Then, the routine continues to step 326 to determine whether the number of samples (num_samples) is greater than a second calibratable value (B). If not, the routine returns to step 312. If so, the routine continues to step 328. Next, the routine continues to step 328 to determine whether the average of the estimated pressure difference (P_diff) from all of (or a portion of, or the most recent set of) sampled values is greater than a third calibratable value (C). If not, the routine returns to step 330 to set flags exhaust_plugged to zero and exhaust_check_done to 1, indicating that a check has been completed and degradation or exhaust pressure buildup was not detected.
Alternative, if the answer to step 328 is YES, the routine continues to step 332 to set flags exhaust_plugged to 1 and exhaust_check_done to 1, indicating that a check has been completed and degradation or exhaust pressure buildup was detected. Further, default operation can be instituted. For example, in response, the driver can be notified. Alternative, if using a DPF, for example, control action can be taken to regenerate the emission control device. For example, the exhaust temperature can be raised to burn stored soot in the DPF.
Note that in one alternative example, the pressure drop across the fully opened EGR valve can be assumed negligible during selected conditions (e.g., mid to high manifold pressure conditions), and the exhaust pressure can be estimated from the manifold pressure and differential pressure directly, without estimating EGR flow from engine mapping conditions.
As illustrated above, a delta pressure EGR system (including both upstream and downstream orifice systems) can be used to detect pressure buildup in the exhaust so that corrective action can be taken (e.g., purging a DPF, or notifying the vehicle operator). In one approach, the system measures the pressure drop across the EGR orifice and determines the amount of EGR flow (EGR Mass or EM) into intake manifold of engine, which provides information to estimate the pressure in the exhaust system, as described above. In one example, the exhaust pressure in exhaust system is the sum of the delta pressure across EGR valve, the delta pressure across EGR orifice, and the absolute pressure in intake manifold. With a substantially fully open EGR valve, the pressure drop across the valve is primarily a function of EGR flow Mass (EM). This relationship can be determined in engine mapping processes, or estimated on-line. The absolute pressure in intake manifold is either directly measured or inferred from Mass Air Flow (MAF) readings. The nominal exhaust pressure is mainly a function of Air Mass (AM) and can also be determined in engine mapping. Then, by comparing the estimated exhaust pressure with its nominal value, the exhaust pressure buildup can be detected.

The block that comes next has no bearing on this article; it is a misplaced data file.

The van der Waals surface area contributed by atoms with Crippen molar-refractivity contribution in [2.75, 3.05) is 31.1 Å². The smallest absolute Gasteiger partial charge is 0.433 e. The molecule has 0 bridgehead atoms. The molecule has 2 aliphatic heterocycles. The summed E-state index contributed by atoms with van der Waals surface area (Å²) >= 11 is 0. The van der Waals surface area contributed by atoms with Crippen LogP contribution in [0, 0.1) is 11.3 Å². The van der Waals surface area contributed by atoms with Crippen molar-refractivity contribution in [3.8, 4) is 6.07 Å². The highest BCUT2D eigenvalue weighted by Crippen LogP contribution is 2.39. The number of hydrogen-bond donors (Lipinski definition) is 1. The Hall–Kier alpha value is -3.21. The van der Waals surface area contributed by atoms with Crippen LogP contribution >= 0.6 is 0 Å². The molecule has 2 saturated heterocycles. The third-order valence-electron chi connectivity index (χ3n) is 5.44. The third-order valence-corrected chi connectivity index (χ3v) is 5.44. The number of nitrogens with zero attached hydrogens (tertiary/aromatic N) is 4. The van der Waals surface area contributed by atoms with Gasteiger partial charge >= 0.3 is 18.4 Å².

Referring now to
It will be appreciated that the configurations and routines disclosed herein are exemplary in nature, and that these specific embodiments are not to be considered in a limiting sense, because numerous variations are possible. For example, the above converter technology can be applied to V-6, I-4, I-6, V-12, opposed 4, and other engine types.
The subject matter of the present disclosure includes all novel and nonobvious combinations and subcombinations of the various systems and configurations, and other features, functions, and/or properties disclosed herein.
The following claims particularly point out certain combinations and subcombinations regarded as novel and nonobvious. These claims may refer to “an” element or “a first” element or the equivalent thereof. Such claims should be understood to include incorporation of one or more such elements, neither requiring nor excluding two or more such elements. Other combinations and subcombinations of the disclosed features, functions, elements, and/or properties may be claimed through amendment of the present claims or through presentation of new claims in this or a related application. Such claims, whether broader, narrower, equal, or different in scope to the original claims, also are regarded as included within the subject matter of the present disclosure.